Table 5

Characteristics of included studies

StudyStudy designRisk factors examinedOutcome measuresSignificant risk factor identifiedStatistical figuresNon-significant potential risk factorsSport and sample size (with n injured)
Arnason et al3Prospective cohort studyAnthropometrics* flexibility, leg extension power, jump height, peak O2 uptake, joint stability and history of previous injuryQuestionnaire, peak O2 uptake, body composition, power testing, jump, flexibility, and ankle and knee stability tests and injury reports
  1. Previous groin injury

  2. Decreased hip Abd ROM

  3. Age (older players)

  1. OR=7.3, p=0.001

  2. OR=0.9, p=0.05

  3. OR=0.9, p=0.05

Body fat,
Peak O2 uptake
306 professional soccer players tested, 201 (82%) attained lower limb injuries, 13% were groin injuries
Engebretsen et al21Prospective cohort studyAnthropometrics*history of groin injury, function scores, clinical examination, and isometric groin strengthCounter-movement jumps, 40 m sprint tests, an isometric adductor strength test, a clinical examination and a questionnaire
  1. Previous groin injury

  2. Weak hip adductors

  1. OR=2.6, 95% CI 1.1 to 6.11

  2. OR=4.28, 95% CI 1.31–14.0

Countermovement jump test
40 m sprint test
Anthropometrics* Clinical examination†
Player experience
GrOS total score
508 amateur soccer players, 61 groin injuries were registered
Gabbe et al5Retrospective cohort studyAnthropometrics*demographic information and previous history of hip/groin injuryThe number of hip/groin injuries resulting in ≥1 missed ARF game, over 7 seasonsPrevious groin/hip injuryIRR=6.24
95% CI 4.43 to 8.77
500 ARF players, 159 (32%) sustained groin/hip injuries
Hagglund et al22Prospective cohort studyAnthropometrics* and injury dataInjury report sheet (injury location, severity, loss of match and training time, previous injuries) per playerPrevious groin/hip injuryHR=2.4
95% CI 1.2 to 4.6
Anthropometrics*525 elite soccer players tested over 2 seasons, 206 groin/hip injuries recorded
Le Gall et al23Prospective, observational cohort studyInvestigate injury according to biological maturity and chronological ageSkeletal maturity was measured using the Greulich-Pyle method (1959) with players injury (type, incidence, severity and distribution)Early maturing playersPost hoc=early (0.9) vs normal (0.44) vs late (0.08) maturing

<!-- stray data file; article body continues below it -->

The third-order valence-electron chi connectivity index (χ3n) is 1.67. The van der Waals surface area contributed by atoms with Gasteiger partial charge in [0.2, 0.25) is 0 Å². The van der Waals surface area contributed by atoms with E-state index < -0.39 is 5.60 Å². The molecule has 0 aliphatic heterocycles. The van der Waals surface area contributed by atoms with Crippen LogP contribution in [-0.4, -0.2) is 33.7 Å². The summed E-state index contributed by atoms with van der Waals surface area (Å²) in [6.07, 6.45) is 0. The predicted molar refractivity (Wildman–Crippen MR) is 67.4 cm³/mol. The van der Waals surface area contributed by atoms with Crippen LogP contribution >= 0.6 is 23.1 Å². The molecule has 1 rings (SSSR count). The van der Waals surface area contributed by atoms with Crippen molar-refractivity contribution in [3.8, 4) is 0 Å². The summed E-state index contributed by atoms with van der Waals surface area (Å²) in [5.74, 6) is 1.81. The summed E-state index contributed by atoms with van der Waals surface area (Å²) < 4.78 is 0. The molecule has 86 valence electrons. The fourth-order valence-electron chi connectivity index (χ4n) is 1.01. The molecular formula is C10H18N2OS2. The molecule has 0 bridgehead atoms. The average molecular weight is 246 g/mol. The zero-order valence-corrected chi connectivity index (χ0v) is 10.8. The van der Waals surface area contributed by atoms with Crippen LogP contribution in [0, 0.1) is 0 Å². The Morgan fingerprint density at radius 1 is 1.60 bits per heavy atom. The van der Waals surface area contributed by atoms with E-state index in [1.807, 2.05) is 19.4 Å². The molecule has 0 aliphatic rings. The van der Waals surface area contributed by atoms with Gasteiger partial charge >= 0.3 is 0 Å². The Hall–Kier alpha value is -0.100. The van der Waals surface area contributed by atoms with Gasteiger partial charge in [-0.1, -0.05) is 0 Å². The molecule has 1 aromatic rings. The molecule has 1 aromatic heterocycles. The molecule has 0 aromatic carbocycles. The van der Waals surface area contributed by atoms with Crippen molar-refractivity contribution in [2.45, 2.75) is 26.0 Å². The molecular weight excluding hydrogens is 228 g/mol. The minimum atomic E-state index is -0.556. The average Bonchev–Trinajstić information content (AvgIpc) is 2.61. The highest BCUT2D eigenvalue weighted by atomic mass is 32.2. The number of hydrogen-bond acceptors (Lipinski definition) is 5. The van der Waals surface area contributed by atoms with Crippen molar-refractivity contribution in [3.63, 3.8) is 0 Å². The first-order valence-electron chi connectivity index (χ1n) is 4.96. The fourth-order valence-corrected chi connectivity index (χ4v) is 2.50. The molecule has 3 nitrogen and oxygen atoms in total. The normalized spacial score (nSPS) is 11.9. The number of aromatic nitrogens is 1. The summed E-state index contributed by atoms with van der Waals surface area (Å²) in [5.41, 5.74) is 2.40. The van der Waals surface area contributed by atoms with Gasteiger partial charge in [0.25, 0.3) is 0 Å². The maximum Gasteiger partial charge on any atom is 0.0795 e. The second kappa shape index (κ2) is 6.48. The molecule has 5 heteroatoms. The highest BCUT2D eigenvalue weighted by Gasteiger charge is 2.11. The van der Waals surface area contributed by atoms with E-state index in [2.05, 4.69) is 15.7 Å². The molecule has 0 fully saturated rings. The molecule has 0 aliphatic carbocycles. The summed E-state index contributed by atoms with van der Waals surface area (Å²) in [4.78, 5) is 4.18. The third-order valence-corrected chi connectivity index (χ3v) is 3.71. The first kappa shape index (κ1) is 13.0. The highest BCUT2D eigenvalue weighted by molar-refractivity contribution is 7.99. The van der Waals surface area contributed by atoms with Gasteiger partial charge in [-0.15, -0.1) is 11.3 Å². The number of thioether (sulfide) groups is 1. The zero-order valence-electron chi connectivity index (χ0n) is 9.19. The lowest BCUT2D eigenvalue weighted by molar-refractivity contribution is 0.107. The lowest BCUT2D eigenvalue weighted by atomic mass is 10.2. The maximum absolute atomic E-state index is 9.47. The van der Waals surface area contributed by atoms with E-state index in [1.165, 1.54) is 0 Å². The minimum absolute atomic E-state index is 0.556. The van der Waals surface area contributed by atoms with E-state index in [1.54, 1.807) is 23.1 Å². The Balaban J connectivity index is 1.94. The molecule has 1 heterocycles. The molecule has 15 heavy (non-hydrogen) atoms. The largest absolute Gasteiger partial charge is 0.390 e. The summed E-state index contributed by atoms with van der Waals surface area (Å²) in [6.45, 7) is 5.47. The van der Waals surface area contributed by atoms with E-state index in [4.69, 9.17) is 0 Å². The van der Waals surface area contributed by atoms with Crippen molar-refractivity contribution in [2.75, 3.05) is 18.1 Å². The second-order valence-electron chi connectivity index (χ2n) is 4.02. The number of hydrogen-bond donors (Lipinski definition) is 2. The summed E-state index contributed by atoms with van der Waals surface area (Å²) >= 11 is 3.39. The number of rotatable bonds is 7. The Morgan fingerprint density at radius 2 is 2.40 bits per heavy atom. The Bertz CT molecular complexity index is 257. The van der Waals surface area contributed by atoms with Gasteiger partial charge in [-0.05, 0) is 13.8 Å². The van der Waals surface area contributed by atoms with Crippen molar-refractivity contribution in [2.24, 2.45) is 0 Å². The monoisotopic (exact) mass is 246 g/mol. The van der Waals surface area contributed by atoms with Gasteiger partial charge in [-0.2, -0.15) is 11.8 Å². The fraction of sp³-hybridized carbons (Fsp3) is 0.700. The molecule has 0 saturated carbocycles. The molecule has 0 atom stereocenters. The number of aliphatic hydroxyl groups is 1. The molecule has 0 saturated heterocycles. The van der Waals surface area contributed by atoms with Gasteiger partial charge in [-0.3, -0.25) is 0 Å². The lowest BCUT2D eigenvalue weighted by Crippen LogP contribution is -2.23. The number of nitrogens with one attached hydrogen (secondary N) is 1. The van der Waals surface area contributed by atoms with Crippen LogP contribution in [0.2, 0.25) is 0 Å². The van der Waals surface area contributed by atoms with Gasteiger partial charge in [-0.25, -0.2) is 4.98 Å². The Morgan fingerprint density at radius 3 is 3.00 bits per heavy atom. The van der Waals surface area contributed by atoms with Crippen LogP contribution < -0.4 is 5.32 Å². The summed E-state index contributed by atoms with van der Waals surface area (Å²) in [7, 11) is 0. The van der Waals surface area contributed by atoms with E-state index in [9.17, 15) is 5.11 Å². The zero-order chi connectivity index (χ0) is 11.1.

Age233 players over 10 seasons, no figure of groin/hip injuries was available
O'Connor 12Prospective cohort studyAnthropometric data‡, Kinanthropometric data (sum of skinfolds and femur bone diameter), peak torque, work, power, endurance ratios and peak torque ratios of the hip abductors and adductors and knee flexors and extensors, hip abduction, adduction, internal and external hip rotation ROM, hamstring and groin flexibilityUse of a questionnaire for Anthropometric data, Kinanthropometric measures, A Cybex 340 isokinetic dynamometer, ROM measures, FABER test and Splits
  1. Abd and adduction with rotation peak torque

  2. Angle of adduction and abd with rotation peak torque

  3. Strength ratio of hip muscle groups

  4. Bilateral difference in extension peak torque

  5. Smaller femur diameter

  6. Higher BM

  7. Older age

  1. WL=0.94, p=0.02

  2. WL=0.76, p<0.001

  3. Not available

  4. Not available

  5. WL=0.89, p=0.001

  6. WL=0.96, p<0.05

  7. p<0.05

Body composition
Player experience
Peak torque, work, power, endurance ratios and peak torque ratios of the hip abductors and adductors in other positions
Hip abduction, adduction, internal and external hip rotation ROM
Groin flexibility
100 professional rugby league players, 23% sustained groin injuries
Verrall et al24Prospective cohort studyAnthropometrics*, hip joint internal and external ROM and incidence of groin painPlayer questionnaire, goniometer and team doctor record sheets
  1. Lower body weight

  2. Decreased total hip ROM

  1. IRR=0.92, p=0.004 95% CI 0.87 to 0.97

  2. IRR=0.9, p=0.03 95% CI 0.83 to 0.99

Dominant and non-dominant leg internal and external rotation
29 ARF players, 4 developed chronic groin injury
  • *Anthropometrics includes: height, weight, age and BMI.

  • †Clinical examination includes: external rotation in the hip joint (painful or not), functional testing of rectal abdominal muscles (painful or not) and strength of iliopsoas muscles (weak or not weak).

  • ‡Anthropometric data includes: height, weight, age, body composition, playing position, experience, ability level, weight training experience and emphasis on leg and hip muscles.

  • ARF, Australian Rules Football; BMI, body mass index; IRR, incident rate ratio; ROM, range of motion; WL, Wilks’ λ.